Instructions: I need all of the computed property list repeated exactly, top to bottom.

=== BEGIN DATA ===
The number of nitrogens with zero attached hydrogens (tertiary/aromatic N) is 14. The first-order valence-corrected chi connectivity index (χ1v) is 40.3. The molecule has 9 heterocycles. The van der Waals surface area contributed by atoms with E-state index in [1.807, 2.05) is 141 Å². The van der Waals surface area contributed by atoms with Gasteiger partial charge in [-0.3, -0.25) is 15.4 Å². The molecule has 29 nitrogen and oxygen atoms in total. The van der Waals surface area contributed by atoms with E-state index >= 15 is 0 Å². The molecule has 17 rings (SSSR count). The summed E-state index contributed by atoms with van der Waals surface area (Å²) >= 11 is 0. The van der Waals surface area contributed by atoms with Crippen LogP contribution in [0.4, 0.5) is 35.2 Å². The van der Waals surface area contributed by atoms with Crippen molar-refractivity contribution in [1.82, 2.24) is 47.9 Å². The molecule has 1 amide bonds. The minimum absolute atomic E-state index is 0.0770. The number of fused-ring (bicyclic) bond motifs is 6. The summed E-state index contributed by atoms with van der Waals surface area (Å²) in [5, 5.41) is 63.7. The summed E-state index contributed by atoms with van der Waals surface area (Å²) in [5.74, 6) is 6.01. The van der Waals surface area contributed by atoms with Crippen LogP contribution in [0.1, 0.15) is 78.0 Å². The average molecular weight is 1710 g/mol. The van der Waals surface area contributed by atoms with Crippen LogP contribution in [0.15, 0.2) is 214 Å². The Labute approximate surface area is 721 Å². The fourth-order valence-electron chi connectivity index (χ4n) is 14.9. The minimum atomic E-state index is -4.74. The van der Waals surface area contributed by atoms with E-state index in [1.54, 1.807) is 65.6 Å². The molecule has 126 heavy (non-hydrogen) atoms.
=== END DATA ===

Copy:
The number of nitrogens with zero attached hydrogens (tertiary/aromatic N) is 14. The first-order valence-corrected chi connectivity index (χ1v) is 40.3. The molecule has 9 heterocycles. The van der Waals surface area contributed by atoms with E-state index in [1.807, 2.05) is 141 Å². The van der Waals surface area contributed by atoms with Gasteiger partial charge in [-0.3, -0.25) is 15.4 Å². The molecule has 29 nitrogen and oxygen atoms in total. The van der Waals surface area contributed by atoms with E-state index >= 15 is 0 Å². The molecule has 17 rings (SSSR count). The summed E-state index contributed by atoms with van der Waals surface area (Å²) >= 11 is 0. The van der Waals surface area contributed by atoms with Crippen LogP contribution in [0.4, 0.5) is 35.2 Å². The van der Waals surface area contributed by atoms with Crippen molar-refractivity contribution in [1.82, 2.24) is 47.9 Å². The molecule has 1 amide bonds. The minimum absolute atomic E-state index is 0.0770. The number of fused-ring (bicyclic) bond motifs is 6. The summed E-state index contributed by atoms with van der Waals surface area (Å²) in [5, 5.41) is 63.7. The summed E-state index contributed by atoms with van der Waals surface area (Å²) in [5.74, 6) is 6.01. The van der Waals surface area contributed by atoms with Crippen LogP contribution in [0.1, 0.15) is 78.0 Å². The average molecular weight is 1710 g/mol. The van der Waals surface area contributed by atoms with Crippen LogP contribution in [0.15, 0.2) is 214 Å². The Labute approximate surface area is 721 Å². The fourth-order valence-electron chi connectivity index (χ4n) is 14.9. The minimum atomic E-state index is -4.74. The van der Waals surface area contributed by atoms with E-state index in [1.54, 1.807) is 65.6 Å². The molecule has 126 heavy (non-hydrogen) atoms.